On the other hand, some praised Brown for his efforts to liberate the slaves such as writers Henry David Thoreau and Ralph Waldo Emerson. Also, many held memorial meetings in honor of Brown in some states in the north as the guns went off. With the United States detraction from the institution of slavery and fervent review of American values, much of the publics opinion of John Brown were changed and more openly articulated. Whats attention-grabbing is the fact that even with slavery abolished, many still retained the negative view of John Browns acts. Intellectuals viewed Brown as one of the forerunners of terrorism and anarchy.
Some even go as far as comparing him with modern terrorists. Many biographies of John Brown had been written; most fanned the flames of anti-Brown sentiments. One of which is the account of Oswald Garrison Villard, William Lloyd Garrisons grandson. His ways of interpreting the facts that surround Browns life were used as a base by more contemporary anti-Brown authors. More and more writers of the 20th century were convinced that John Brown was an extremist killer. Otto Scott was convinced that Brown is a political assassin whose object was to instigate terror to change the nation. A criminologist, James N.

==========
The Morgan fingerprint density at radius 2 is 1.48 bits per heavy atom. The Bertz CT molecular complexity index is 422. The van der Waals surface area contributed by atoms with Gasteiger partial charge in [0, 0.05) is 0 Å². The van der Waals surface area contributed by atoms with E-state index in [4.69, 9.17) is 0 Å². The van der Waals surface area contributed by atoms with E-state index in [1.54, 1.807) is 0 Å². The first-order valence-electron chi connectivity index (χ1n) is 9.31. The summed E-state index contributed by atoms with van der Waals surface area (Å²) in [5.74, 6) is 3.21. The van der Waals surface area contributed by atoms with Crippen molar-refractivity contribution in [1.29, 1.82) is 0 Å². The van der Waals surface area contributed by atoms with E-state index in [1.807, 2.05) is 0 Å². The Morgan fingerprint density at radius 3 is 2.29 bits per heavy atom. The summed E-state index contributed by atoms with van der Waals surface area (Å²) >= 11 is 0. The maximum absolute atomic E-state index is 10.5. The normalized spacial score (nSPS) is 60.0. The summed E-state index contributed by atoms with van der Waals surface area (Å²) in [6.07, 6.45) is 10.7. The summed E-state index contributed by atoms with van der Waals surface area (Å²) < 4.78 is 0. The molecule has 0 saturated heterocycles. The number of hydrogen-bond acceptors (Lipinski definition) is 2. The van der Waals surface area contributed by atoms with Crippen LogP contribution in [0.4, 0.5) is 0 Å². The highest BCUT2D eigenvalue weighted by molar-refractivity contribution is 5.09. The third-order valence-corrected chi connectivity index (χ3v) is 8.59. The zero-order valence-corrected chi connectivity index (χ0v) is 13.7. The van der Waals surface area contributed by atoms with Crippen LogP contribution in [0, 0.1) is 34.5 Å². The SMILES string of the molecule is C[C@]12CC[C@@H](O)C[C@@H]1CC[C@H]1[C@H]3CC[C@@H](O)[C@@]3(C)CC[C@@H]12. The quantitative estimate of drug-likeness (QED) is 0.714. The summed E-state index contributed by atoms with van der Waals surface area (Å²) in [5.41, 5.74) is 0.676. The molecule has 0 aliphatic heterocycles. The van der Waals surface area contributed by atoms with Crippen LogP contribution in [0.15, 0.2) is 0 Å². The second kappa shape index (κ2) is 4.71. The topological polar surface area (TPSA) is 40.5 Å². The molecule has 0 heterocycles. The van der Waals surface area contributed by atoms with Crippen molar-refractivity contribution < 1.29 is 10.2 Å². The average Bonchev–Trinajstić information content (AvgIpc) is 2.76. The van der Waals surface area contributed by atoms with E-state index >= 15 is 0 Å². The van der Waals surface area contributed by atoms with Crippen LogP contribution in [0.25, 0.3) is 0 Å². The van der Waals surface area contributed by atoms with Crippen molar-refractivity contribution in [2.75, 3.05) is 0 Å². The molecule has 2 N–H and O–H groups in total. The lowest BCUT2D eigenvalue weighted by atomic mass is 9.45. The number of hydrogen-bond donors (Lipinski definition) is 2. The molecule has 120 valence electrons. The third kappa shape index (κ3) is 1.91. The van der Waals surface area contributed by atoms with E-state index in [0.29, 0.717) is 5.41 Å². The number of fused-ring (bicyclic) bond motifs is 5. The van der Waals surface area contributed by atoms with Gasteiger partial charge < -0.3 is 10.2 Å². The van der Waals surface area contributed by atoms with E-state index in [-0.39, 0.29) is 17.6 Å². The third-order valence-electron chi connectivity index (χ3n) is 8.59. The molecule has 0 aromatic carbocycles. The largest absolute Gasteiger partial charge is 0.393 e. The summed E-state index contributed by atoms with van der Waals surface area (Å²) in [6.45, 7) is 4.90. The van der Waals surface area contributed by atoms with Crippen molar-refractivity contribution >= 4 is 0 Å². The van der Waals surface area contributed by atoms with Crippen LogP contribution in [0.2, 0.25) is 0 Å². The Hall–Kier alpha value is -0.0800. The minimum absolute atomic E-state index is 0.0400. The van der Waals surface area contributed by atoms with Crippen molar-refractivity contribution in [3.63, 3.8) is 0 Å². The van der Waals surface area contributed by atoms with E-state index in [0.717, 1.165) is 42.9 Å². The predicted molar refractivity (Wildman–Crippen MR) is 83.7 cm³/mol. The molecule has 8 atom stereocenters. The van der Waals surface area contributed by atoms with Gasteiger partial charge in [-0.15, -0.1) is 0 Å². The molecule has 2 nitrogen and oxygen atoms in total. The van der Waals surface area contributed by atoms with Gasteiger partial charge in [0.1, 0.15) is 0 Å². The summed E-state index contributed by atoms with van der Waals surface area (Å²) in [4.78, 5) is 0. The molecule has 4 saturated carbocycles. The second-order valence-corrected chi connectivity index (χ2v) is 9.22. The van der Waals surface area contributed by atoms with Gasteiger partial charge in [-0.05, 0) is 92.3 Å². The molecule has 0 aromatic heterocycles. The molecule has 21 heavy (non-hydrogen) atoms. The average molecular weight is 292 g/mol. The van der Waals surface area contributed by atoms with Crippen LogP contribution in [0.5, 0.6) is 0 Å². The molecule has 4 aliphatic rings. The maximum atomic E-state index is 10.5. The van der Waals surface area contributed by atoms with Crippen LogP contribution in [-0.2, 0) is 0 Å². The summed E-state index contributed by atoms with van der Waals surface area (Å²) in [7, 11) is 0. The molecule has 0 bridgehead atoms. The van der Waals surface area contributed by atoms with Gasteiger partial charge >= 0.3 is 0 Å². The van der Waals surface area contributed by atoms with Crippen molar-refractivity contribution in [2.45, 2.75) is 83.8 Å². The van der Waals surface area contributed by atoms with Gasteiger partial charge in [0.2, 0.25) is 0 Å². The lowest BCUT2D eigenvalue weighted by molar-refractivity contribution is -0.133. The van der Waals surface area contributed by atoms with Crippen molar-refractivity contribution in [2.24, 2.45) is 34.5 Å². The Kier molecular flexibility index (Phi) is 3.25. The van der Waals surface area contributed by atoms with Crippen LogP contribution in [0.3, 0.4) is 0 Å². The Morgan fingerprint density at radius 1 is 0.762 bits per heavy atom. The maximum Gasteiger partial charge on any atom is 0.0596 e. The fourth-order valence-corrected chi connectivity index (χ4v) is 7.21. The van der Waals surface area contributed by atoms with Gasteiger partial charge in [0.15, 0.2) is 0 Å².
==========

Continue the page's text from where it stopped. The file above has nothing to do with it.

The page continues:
Gilbert, describes Browns actions and life as a perfect fit to the terrorist model. He speaks of how Browns deeds and psychological condition similar to the form of a terrorist. It can be observed that more recent biographies of Brown have veered away from the usual negative view. These writers provided a revolutionary take on the history of the man. Some of the works include Bruce Olds work, Raising Holy Hell which illustrated Brown as a zealot with a conviction for godly violence. African-American Scholars have retained a positive image of Brown and showed this in their writing.